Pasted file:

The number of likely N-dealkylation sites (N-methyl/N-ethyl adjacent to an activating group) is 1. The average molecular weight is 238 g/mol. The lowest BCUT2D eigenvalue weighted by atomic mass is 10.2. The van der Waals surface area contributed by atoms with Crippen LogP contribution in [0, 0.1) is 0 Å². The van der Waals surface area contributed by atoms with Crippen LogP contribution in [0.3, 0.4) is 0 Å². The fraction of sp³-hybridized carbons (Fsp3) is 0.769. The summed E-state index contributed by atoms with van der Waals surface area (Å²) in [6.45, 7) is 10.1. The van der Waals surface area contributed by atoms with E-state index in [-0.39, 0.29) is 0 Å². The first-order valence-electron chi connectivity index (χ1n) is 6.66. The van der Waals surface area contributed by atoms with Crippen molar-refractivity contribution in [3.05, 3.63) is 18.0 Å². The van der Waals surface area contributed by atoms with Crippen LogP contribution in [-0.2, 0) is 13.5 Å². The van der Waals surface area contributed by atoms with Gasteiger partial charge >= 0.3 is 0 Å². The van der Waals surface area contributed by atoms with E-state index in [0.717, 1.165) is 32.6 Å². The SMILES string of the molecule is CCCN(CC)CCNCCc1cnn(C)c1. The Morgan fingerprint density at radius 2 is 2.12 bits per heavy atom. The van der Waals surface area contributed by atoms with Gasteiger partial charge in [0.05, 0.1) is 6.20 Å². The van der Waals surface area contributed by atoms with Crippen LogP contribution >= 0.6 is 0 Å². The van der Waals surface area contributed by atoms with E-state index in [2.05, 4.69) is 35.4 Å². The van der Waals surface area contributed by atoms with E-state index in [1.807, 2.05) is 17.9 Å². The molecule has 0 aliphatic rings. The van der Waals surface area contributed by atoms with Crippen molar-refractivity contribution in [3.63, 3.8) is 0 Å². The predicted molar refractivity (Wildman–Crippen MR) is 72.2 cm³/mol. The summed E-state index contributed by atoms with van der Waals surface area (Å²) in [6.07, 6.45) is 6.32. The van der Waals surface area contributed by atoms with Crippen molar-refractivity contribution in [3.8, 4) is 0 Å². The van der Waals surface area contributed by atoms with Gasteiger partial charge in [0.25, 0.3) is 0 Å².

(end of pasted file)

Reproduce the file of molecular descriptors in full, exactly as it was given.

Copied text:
The number of likely N-dealkylation sites (N-methyl/N-ethyl adjacent to an activating group) is 1. The average molecular weight is 238 g/mol. The lowest BCUT2D eigenvalue weighted by atomic mass is 10.2. The van der Waals surface area contributed by atoms with Crippen LogP contribution in [0, 0.1) is 0 Å². The van der Waals surface area contributed by atoms with Crippen LogP contribution in [0.3, 0.4) is 0 Å². The fraction of sp³-hybridized carbons (Fsp3) is 0.769. The summed E-state index contributed by atoms with van der Waals surface area (Å²) in [6.45, 7) is 10.1. The van der Waals surface area contributed by atoms with E-state index in [-0.39, 0.29) is 0 Å². The first-order valence-electron chi connectivity index (χ1n) is 6.66. The van der Waals surface area contributed by atoms with Crippen molar-refractivity contribution in [3.05, 3.63) is 18.0 Å². The van der Waals surface area contributed by atoms with Crippen LogP contribution in [-0.2, 0) is 13.5 Å². The van der Waals surface area contributed by atoms with Gasteiger partial charge >= 0.3 is 0 Å². The van der Waals surface area contributed by atoms with E-state index in [0.717, 1.165) is 32.6 Å². The SMILES string of the molecule is CCCN(CC)CCNCCc1cnn(C)c1. The Morgan fingerprint density at radius 2 is 2.12 bits per heavy atom. The van der Waals surface area contributed by atoms with Gasteiger partial charge in [0.05, 0.1) is 6.20 Å². The van der Waals surface area contributed by atoms with Crippen LogP contribution >= 0.6 is 0 Å². The van der Waals surface area contributed by atoms with E-state index in [2.05, 4.69) is 35.4 Å². The van der Waals surface area contributed by atoms with E-state index in [1.807, 2.05) is 17.9 Å². The molecule has 0 aliphatic rings. The van der Waals surface area contributed by atoms with Crippen molar-refractivity contribution in [3.63, 3.8) is 0 Å². The predicted molar refractivity (Wildman–Crippen MR) is 72.2 cm³/mol. The summed E-state index contributed by atoms with van der Waals surface area (Å²) in [6.07, 6.45) is 6.32. The van der Waals surface area contributed by atoms with Crippen molar-refractivity contribution in [3.8, 4) is 0 Å². The van der Waals surface area contributed by atoms with Gasteiger partial charge in [0.25, 0.3) is 0 Å².